I watched The Hobbit: An Unexpected Journey with the girls over the weekend. A life-long fan of Tolkien’s works, I found many things to enjoy about the return to cinematic Middle-Earth (in all its 3D HFR splendor). As a Tolkien purist, however, I had my share of quibbles, too (e.g. Peter Jackson’s blindspot when it comes to the benefits and beauty of brevity–less really can be more, Pete. Trust us.) But such criticism is all too blaise and bears no need of repetition here.
What I’d rather discuss was an odd epiphany that came with this recent viewing of a classic book. Namely: I’m getting old.
You’d think I wouldn’t need Bilbo the hobbit or Gandalf the wizard to help me grasp the mysteries of the obvious. Especially when I have Sarah, the nine-year-old truth-sayer, mentioning to me (almost daily) that I could use some makeup to hide the over-sized carry-ons stuffed below my wrinkly eyes. As I near the beginning of my last year of my thirties, these realities are becoming inevitable–unavoidable. (I can almost hear the post-40 crowd scoff and the under 30s sighing ‘like obviously, man, must suck to be you.’)
This discovery of my impending curmudgeon-hood came around the same time in the movie that Bilbo woke from the raucous evening spent with the Gandalf and the dwarves. As if in a dream, he awakes with their spiraling tales of Misty Mountains stomps, Smaug-dragons spewing fire, and hidden caverns full of goblins and gold filling his memory. In the scene Bilbo’s eyes pop open with a start, he is met with silence and sunlight. He looks up expecting some unpleasant surprise to fall upon him like the lingering leftovers from the night before. Gathering himself he creeps downstairs, peeks around corners, dodges at any chance of making contact with his unexpected guests.
When Bilbo finds that his hobbit-hole is no longer occupied, that it’s completely empty, he revels with obvious relief.
Then as he eases slowly back into the solitary comfort he is accustomed to, a clean kitchen, a tea kettle waiting to be filled, a cushy chair–he begins to re-consider what he has passed up by not signing the contract. In his curving brow, you can almost read Bilbo’s what-if thoughts. He could have had an adventure. The unknown. An opportunity for risk-taking, travel, treasure.
It’s at this precise point of turning when Bilbo decides to go, when he scrambles for the door, when I realized that I was no longer a young man. My gut-level response at that moment was a warning, an emphatic and heartfelt mental reply. It went something like this: “DON’T GO, BILBO!!! DON’T DO IT!!! JUST STAY HOME. BAG END IS SOOOOO NICE…”
I know how it sounds. What kind of kill-joy or wet blanket would pass up the chance to travel the country of Middle-Earth with wizards and dwarves? What fool would choose crumpets and tea over the Arcenstone and battle-scars–a good book over a glowing blade? What kind of (half)man would Bilbo be if he had just stayed in his PJs and read The Shire Sentinel Sunday Edition?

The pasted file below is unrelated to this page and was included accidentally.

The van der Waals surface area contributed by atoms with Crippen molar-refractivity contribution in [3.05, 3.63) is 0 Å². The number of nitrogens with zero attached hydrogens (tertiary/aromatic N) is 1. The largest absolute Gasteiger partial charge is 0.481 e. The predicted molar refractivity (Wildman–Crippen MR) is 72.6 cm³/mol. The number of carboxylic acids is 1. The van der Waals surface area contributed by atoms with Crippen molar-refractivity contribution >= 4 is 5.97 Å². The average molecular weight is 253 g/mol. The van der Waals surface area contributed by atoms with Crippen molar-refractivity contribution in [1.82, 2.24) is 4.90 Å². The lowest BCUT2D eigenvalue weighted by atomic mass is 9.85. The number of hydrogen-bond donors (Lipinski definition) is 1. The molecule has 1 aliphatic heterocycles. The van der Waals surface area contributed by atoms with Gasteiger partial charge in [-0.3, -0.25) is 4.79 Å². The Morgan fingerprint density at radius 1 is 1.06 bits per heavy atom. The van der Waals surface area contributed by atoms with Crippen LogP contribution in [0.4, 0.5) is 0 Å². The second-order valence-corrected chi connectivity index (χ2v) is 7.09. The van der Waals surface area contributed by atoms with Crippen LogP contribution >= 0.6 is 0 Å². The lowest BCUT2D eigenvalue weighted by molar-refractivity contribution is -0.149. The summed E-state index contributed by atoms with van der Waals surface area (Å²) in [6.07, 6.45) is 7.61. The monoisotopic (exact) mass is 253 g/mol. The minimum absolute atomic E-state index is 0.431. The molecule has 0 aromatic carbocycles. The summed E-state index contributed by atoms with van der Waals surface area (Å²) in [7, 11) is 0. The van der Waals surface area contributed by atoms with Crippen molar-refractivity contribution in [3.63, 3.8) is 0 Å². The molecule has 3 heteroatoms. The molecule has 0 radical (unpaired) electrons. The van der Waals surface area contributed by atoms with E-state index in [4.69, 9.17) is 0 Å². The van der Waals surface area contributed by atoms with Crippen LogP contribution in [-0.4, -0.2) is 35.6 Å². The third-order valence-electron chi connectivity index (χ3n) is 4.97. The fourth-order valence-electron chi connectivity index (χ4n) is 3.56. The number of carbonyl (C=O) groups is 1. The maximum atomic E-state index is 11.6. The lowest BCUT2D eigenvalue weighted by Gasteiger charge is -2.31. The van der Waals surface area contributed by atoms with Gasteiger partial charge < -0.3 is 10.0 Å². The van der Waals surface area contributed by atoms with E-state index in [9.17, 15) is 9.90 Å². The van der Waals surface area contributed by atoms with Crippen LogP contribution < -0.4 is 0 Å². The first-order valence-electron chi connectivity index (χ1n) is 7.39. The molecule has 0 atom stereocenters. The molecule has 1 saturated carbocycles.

I don’t know. And that’s the point, really. As a younger man there was no hesitation in me. I wanted Bilbo to do exactly what he did: follow those dwarves out the door and on an adventure RIGHT AWAY. No thinking involved–all impulse fueled by spontaneity. I wanted the hobbit to be the burglar he certainly wasn’t. I wanted him to impress the Oakenshields, to slay an orc company, to use the ring to outsmart Gollum. But after having seen this story before–knowing where it goes and what it will cost, I found myself commiserating with Bilbo’s more selfish and hobbity tendencies.
What would happen to second breakfast, I asked, if he went out the door on a whim to chase wizards?
And that library in Bag End, oh wow, it looks so cozy.
Good pipeweed, some stiff Shire ale, a fire in the fireplace and the best books that Buckland can supply. I mean those are the kinds of adventures I long for most days–the sedentary kind. After all, I’ve seen the international departure terminal of the Beijing airport. I’ve witnessed those underground lairs of Tibetan troll bathrooms (fly, you fools!) I’ve had my fill of national and international journeys I suppose. Enough to last a lifetime. (Though my wife may not agree with that statement.)
So, hey, what can I say? I’m just getting older. I like to warm my feet by the fire. I won’t apologize for these home-body impulses. When it comes to “there and back again” the back again part seems the sweeter end of that deal. (Not that I’ll never venture out again. I’m sure I will at some point–but maybe with a little less romance.)
And, overall, from the point of story, I’m glad Bilbo reconsidered–it would have made for a boring movie watching a halfling smoke a pipe and write poetry for two hours.
But you have to admit the Shire does look pretty appealing. If we get to choose our heaven, our eternal home, I’m convinced mine will look oddly similar to Bag End (but hopefully with taller showers.)